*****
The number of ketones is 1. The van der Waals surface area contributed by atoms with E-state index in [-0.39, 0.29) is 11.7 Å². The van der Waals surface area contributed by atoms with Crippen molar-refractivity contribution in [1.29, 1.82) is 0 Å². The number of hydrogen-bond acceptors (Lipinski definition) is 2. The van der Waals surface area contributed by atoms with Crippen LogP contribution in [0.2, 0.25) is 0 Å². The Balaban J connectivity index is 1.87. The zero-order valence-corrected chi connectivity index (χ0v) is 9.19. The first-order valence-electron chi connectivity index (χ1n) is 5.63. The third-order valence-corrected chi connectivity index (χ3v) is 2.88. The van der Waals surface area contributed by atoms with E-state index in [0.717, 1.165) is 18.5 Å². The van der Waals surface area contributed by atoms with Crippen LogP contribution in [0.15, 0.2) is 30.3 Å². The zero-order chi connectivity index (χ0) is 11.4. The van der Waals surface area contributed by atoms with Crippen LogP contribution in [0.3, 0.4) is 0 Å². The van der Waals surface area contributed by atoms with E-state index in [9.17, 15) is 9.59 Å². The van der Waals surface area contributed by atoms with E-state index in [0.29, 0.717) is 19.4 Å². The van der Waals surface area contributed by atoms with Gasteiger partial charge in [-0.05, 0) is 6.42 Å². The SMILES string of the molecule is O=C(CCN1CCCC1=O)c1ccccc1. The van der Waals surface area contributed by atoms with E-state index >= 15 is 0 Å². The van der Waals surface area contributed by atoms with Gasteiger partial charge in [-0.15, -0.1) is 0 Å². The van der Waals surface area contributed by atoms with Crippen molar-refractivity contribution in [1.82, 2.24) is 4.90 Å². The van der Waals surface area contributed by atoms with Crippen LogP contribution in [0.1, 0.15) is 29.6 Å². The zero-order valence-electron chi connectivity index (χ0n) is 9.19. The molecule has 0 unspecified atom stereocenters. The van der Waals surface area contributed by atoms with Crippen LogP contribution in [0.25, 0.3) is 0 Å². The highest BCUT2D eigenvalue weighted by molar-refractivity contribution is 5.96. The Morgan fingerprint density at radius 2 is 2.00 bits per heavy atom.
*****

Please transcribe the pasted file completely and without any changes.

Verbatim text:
The number of ketones is 1. The van der Waals surface area contributed by atoms with E-state index in [-0.39, 0.29) is 11.7 Å². The van der Waals surface area contributed by atoms with Crippen molar-refractivity contribution in [1.29, 1.82) is 0 Å². The number of hydrogen-bond acceptors (Lipinski definition) is 2. The van der Waals surface area contributed by atoms with Crippen LogP contribution in [0.2, 0.25) is 0 Å². The Balaban J connectivity index is 1.87. The zero-order valence-corrected chi connectivity index (χ0v) is 9.19. The first-order valence-electron chi connectivity index (χ1n) is 5.63. The third-order valence-corrected chi connectivity index (χ3v) is 2.88. The van der Waals surface area contributed by atoms with E-state index in [0.717, 1.165) is 18.5 Å². The van der Waals surface area contributed by atoms with Crippen LogP contribution in [0.15, 0.2) is 30.3 Å². The zero-order chi connectivity index (χ0) is 11.4. The van der Waals surface area contributed by atoms with Crippen LogP contribution in [0.3, 0.4) is 0 Å². The van der Waals surface area contributed by atoms with E-state index in [9.17, 15) is 9.59 Å². The van der Waals surface area contributed by atoms with E-state index in [0.29, 0.717) is 19.4 Å². The van der Waals surface area contributed by atoms with Gasteiger partial charge in [-0.05, 0) is 6.42 Å². The SMILES string of the molecule is O=C(CCN1CCCC1=O)c1ccccc1. The van der Waals surface area contributed by atoms with E-state index >= 15 is 0 Å². The van der Waals surface area contributed by atoms with Gasteiger partial charge in [-0.15, -0.1) is 0 Å². The van der Waals surface area contributed by atoms with Crippen molar-refractivity contribution in [1.82, 2.24) is 4.90 Å². The van der Waals surface area contributed by atoms with Crippen LogP contribution in [0.1, 0.15) is 29.6 Å². The zero-order valence-electron chi connectivity index (χ0n) is 9.19. The molecule has 0 unspecified atom stereocenters. The van der Waals surface area contributed by atoms with Crippen LogP contribution in [0.25, 0.3) is 0 Å². The highest BCUT2D eigenvalue weighted by molar-refractivity contribution is 5.96. The Morgan fingerprint density at radius 2 is 2.00 bits per heavy atom.